Today is the first day of the rest of Apple's life.
The company that once owned the consumer smartphone market kicks off its annual developer conference in San Francisco on Monday. Normally, the WorldWide Developers Conference isn't where Apple makes its major product announcements. However this year the iPhone-maker heads into WWDC at the tail end of several product cycles and facing stiff competition from the likes of Samsung and Google. As such, the pressure is on to give consumers and investors something to cheer about.
The list of possible WWDC announcements is long and varied. Some analysts believe the company may use the conference to launch a new, low-cost iPhone targeted at the growing low-end smartphone market. Others say consumers may get an upgrade to the Mac computer lineup. In addition to hardware announcements, Apple may also announce a slew of programs and services, such as streaming radio and a trade-in promotion to encourage customers to upgrade to higher-end iPhones.
Even if the big announcements – a new iPhone and a new iPad – don't come this week at WWDC, they are widely expected to arrive before the end of the year, and probably before the lucrative back-to-school shopping season.
Perhaps the most likely announcement at this year's conference will be an overhaul of the popular iOS operating system that powers most of Apple's mobile devices. The software recently came under the control of Jonathan Ive, the Apple executive responsible for the iconic design of the original iPod and iPhone.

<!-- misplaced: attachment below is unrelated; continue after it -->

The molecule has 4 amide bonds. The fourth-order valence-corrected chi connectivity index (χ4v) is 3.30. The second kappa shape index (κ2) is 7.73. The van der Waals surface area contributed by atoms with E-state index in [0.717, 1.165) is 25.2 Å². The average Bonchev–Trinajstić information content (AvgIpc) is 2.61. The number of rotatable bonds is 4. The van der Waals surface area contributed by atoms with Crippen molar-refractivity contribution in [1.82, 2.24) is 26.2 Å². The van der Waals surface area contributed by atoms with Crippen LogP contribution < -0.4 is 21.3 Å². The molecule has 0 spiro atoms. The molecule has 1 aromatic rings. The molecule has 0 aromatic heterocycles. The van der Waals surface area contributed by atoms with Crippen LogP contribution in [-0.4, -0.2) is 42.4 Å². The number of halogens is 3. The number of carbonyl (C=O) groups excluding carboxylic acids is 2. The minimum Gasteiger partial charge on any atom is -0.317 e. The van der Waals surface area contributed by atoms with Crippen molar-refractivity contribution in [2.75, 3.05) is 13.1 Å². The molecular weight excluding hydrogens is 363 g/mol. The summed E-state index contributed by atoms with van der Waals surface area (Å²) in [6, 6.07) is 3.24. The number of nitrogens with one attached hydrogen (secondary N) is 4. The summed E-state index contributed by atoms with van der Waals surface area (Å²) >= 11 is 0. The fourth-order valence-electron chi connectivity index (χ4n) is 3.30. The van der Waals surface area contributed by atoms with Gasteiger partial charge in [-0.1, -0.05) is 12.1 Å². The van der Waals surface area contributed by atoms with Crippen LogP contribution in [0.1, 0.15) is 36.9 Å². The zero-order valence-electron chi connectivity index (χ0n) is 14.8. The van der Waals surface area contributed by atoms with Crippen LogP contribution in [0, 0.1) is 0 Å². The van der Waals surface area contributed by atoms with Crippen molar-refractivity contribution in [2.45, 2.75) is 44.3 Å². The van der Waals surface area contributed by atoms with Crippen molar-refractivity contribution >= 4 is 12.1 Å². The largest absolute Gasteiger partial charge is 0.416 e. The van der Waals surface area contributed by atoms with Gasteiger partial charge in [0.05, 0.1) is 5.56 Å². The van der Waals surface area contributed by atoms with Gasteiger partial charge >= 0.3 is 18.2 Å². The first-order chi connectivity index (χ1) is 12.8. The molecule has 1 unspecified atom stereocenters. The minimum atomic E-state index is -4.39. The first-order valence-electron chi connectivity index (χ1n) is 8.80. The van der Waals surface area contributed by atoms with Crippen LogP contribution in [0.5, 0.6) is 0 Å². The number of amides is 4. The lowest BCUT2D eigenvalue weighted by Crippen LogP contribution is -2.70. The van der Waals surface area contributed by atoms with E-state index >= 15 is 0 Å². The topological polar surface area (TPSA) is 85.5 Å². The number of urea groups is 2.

"We look to see if Apple's industrial design head Jony Ive can port the talent he and his team have in hardware design to software design," said BGC technology analyst Colin Gillis. "The question we look to see answered is if the new iOS look is visually stunning enough to accelerate demand for the iPhone."
WWDC marks the unofficial start of Apple's newest product cycle. But unlike previous instances, Apple heads into this one facing more competition than it has had at any point since the launch of the original iPhone. Chiefly, that competition comes from Samsung, whose Galaxy smartphone line has leapfrogged the iPhone for market share supremacy in the United States, at least for now. But Apple is also dealing with a shifting smartphone industry in which low-cost phones are quickly improving in quality, and fewer and fewer consumers are willing to pay premium prices for high-end products. As such, Apple's summer of product launches may well be focused, for the first time, on price-conscious rather than status-conscious buyers.